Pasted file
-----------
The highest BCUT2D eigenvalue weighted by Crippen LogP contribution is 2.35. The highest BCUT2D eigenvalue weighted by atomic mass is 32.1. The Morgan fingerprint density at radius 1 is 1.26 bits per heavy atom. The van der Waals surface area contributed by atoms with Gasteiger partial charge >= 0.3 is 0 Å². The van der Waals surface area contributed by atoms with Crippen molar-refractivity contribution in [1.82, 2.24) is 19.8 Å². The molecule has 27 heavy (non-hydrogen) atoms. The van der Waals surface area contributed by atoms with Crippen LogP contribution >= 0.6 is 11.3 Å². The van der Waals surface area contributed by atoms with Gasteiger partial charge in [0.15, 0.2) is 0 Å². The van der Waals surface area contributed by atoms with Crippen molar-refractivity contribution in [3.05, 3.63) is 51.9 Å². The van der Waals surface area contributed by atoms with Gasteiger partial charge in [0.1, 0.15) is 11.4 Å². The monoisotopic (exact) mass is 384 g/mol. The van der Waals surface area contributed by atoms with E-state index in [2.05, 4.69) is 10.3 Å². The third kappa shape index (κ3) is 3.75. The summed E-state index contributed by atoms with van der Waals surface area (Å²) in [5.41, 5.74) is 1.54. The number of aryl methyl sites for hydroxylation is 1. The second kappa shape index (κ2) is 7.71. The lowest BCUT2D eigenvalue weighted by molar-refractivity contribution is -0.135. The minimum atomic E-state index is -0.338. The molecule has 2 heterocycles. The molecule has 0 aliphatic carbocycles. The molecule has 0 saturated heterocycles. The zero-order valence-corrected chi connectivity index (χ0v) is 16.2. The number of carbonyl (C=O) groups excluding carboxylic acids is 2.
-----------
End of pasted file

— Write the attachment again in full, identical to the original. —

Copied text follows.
The highest BCUT2D eigenvalue weighted by Crippen LogP contribution is 2.35. The highest BCUT2D eigenvalue weighted by atomic mass is 32.1. The Morgan fingerprint density at radius 1 is 1.26 bits per heavy atom. The van der Waals surface area contributed by atoms with Gasteiger partial charge >= 0.3 is 0 Å². The van der Waals surface area contributed by atoms with Crippen molar-refractivity contribution in [1.82, 2.24) is 19.8 Å². The molecule has 27 heavy (non-hydrogen) atoms. The van der Waals surface area contributed by atoms with Crippen LogP contribution >= 0.6 is 11.3 Å². The van der Waals surface area contributed by atoms with Gasteiger partial charge in [0.15, 0.2) is 0 Å². The van der Waals surface area contributed by atoms with Crippen molar-refractivity contribution in [3.05, 3.63) is 51.9 Å². The van der Waals surface area contributed by atoms with Gasteiger partial charge in [0.1, 0.15) is 11.4 Å². The monoisotopic (exact) mass is 384 g/mol. The van der Waals surface area contributed by atoms with E-state index in [2.05, 4.69) is 10.3 Å². The third kappa shape index (κ3) is 3.75. The summed E-state index contributed by atoms with van der Waals surface area (Å²) in [5.41, 5.74) is 1.54. The number of aryl methyl sites for hydroxylation is 1. The second kappa shape index (κ2) is 7.71. The lowest BCUT2D eigenvalue weighted by molar-refractivity contribution is -0.135. The minimum atomic E-state index is -0.338. The molecule has 2 heterocycles. The molecule has 0 aliphatic carbocycles. The molecule has 0 saturated heterocycles. The zero-order valence-corrected chi connectivity index (χ0v) is 16.2. The number of carbonyl (C=O) groups excluding carboxylic acids is 2.